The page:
Regulators Mum on Blue Shield’s Revocation

Nearly a year after a state agency revoked Blue Shield’s tax exemption, the public still doesn’t know why the health insurance giant can no longer avoid state taxes and whether it has abused its past tax subsidies.  

Despite repeated attempts by Consumer Watchdog and others, the Franchise Tax Board (FTB) has refused to reveal any details about the lengthy audit of Blue Shield or why the insurance company was allowed to claim it was nonprofit for months without the public knowing. The FTB has also failed to give good reasons for why it’s ignoring government transparency laws, according to Consumer Watchdog lawyers. 

In a hearing last week, the Department of Managed Health Care, while focusing on Blue Shield of California’s bid to acquire a for-profit Medi-Cal HMO in Southern California, also questioned its nonprofit status. Few answers emerged. Blue Shield claims it is a “nonprofit” mutual benefit corporation that serves its members or policyholders.  But the FTB quietly placed Blue Shield on a list for companies that have had their tax-exempt status revoked in August 2014. The Los Angeles Times discovered the news seven months later.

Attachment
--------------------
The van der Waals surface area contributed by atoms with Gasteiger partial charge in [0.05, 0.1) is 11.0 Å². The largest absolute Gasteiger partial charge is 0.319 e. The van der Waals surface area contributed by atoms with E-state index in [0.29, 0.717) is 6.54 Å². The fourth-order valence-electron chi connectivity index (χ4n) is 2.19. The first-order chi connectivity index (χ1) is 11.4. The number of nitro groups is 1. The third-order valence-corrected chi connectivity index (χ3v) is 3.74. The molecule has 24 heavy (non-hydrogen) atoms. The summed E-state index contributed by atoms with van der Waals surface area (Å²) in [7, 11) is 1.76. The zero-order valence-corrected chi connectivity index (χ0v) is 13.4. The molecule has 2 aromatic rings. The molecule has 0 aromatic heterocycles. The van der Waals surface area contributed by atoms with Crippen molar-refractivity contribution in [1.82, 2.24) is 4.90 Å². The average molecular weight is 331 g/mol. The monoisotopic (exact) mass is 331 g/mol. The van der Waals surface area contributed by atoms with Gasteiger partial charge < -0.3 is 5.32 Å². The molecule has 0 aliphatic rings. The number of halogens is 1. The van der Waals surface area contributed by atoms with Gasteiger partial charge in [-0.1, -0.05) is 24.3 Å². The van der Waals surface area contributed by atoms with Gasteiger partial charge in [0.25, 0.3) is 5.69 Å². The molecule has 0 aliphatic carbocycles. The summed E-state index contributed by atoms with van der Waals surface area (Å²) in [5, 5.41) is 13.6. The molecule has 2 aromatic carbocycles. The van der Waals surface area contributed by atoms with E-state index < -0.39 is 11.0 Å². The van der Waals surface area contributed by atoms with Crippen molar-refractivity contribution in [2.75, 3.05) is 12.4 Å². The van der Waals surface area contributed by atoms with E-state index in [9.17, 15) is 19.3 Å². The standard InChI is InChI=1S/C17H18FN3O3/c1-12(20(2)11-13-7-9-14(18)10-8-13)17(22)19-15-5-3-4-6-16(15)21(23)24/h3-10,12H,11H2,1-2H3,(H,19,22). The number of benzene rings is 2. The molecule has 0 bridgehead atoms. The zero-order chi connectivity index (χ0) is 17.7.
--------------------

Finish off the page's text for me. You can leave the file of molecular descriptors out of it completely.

Despite years of criticism about lavish perks, excessive executive pay, large reserves, and huge premium increases, the “nonprofit” Blue Shield seemed to be reaping in profits while enjoying the tax avoidance status. The decision by the FTB has opened the door for consumer advocates.

Consumer Watchdog wants to know the details behind the state's decision to revoke tax exemption and if it uses the same yardstick to measure other not-for-profit health companies in the state. 

Consumer Watchdog filed public records requests with the FTB to gain access to the information, but FTB has so far refused to produce its records. The problem for FTB is that under the state’s public records law all government records are open for public review unless a specific exemption applies.  The FTB has excuses but none of them hold up, and some are just silly:

The Board states that the audit is exempt, pointing to government code sections that provide a list of other things that are exempt, including “birth defects,” “blood tests,” “blood- alcohol percentage test results,” “parole revocation proceedings,” “passenger fishing boats licenses,” and “penitential communication between penitent and clergy.”

The Board keeps using IRS rules and federal Freedom of Information Act requirements to hide a state issue. 

The Board says that it’s the requirement of Consumer Watchdog to provide relevant code in order to prompt disclosure. That turns the California Public Records Act on its head. According to the PRA, records must be made available for public inspection unless the records are specifically exempted from production. 

Is the FTB hiding something? California health care consumers who purchased Blue Shield plans believing Blue Shield was “non-profit” deserve to know the truth.  Taxpayers too deserve to know how Blue Shield has been spending their tax dollars.

Read Consumer Watchdog's letter to Franchise Tax Board directors:

Previous stories about Blue Shield:

Capitol Watchdog is owned and operated by nonprofit Consumer Watchdog. For more information about Consumer Watchdog visit